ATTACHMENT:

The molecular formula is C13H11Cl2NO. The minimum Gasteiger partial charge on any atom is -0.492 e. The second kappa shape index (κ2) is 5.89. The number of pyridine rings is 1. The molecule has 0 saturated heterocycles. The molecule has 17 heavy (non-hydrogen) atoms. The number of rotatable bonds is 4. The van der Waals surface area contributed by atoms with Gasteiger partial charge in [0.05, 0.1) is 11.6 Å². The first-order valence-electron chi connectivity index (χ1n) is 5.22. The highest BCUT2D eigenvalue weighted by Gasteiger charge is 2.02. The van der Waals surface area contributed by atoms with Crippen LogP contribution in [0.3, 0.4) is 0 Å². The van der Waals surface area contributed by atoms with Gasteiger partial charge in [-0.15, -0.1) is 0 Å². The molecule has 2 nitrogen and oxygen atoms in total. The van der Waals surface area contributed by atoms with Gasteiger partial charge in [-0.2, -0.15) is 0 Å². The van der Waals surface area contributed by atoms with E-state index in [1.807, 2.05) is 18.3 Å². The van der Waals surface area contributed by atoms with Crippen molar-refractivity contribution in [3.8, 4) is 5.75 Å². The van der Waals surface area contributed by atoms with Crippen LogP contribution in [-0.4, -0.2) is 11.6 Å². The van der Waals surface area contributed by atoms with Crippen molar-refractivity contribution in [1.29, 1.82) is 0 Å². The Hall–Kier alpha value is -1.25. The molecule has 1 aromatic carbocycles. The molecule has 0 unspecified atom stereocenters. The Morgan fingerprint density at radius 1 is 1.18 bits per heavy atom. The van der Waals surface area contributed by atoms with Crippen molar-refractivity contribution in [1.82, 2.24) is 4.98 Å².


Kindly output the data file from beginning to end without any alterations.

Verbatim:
The molecular formula is C13H11Cl2NO. The minimum Gasteiger partial charge on any atom is -0.492 e. The second kappa shape index (κ2) is 5.89. The number of pyridine rings is 1. The molecule has 0 saturated heterocycles. The molecule has 17 heavy (non-hydrogen) atoms. The number of rotatable bonds is 4. The van der Waals surface area contributed by atoms with Gasteiger partial charge in [0.05, 0.1) is 11.6 Å². The first-order valence-electron chi connectivity index (χ1n) is 5.22. The highest BCUT2D eigenvalue weighted by Gasteiger charge is 2.02. The van der Waals surface area contributed by atoms with Crippen LogP contribution in [0.3, 0.4) is 0 Å². The van der Waals surface area contributed by atoms with Gasteiger partial charge in [-0.15, -0.1) is 0 Å². The molecule has 2 nitrogen and oxygen atoms in total. The van der Waals surface area contributed by atoms with Gasteiger partial charge in [-0.2, -0.15) is 0 Å². The van der Waals surface area contributed by atoms with E-state index in [1.807, 2.05) is 18.3 Å². The van der Waals surface area contributed by atoms with Crippen molar-refractivity contribution in [3.8, 4) is 5.75 Å². The van der Waals surface area contributed by atoms with Crippen LogP contribution in [-0.4, -0.2) is 11.6 Å². The van der Waals surface area contributed by atoms with Crippen molar-refractivity contribution in [1.29, 1.82) is 0 Å². The Hall–Kier alpha value is -1.25. The molecule has 1 aromatic carbocycles. The molecule has 0 unspecified atom stereocenters. The Morgan fingerprint density at radius 1 is 1.18 bits per heavy atom. The van der Waals surface area contributed by atoms with Crippen molar-refractivity contribution in [1.82, 2.24) is 4.98 Å².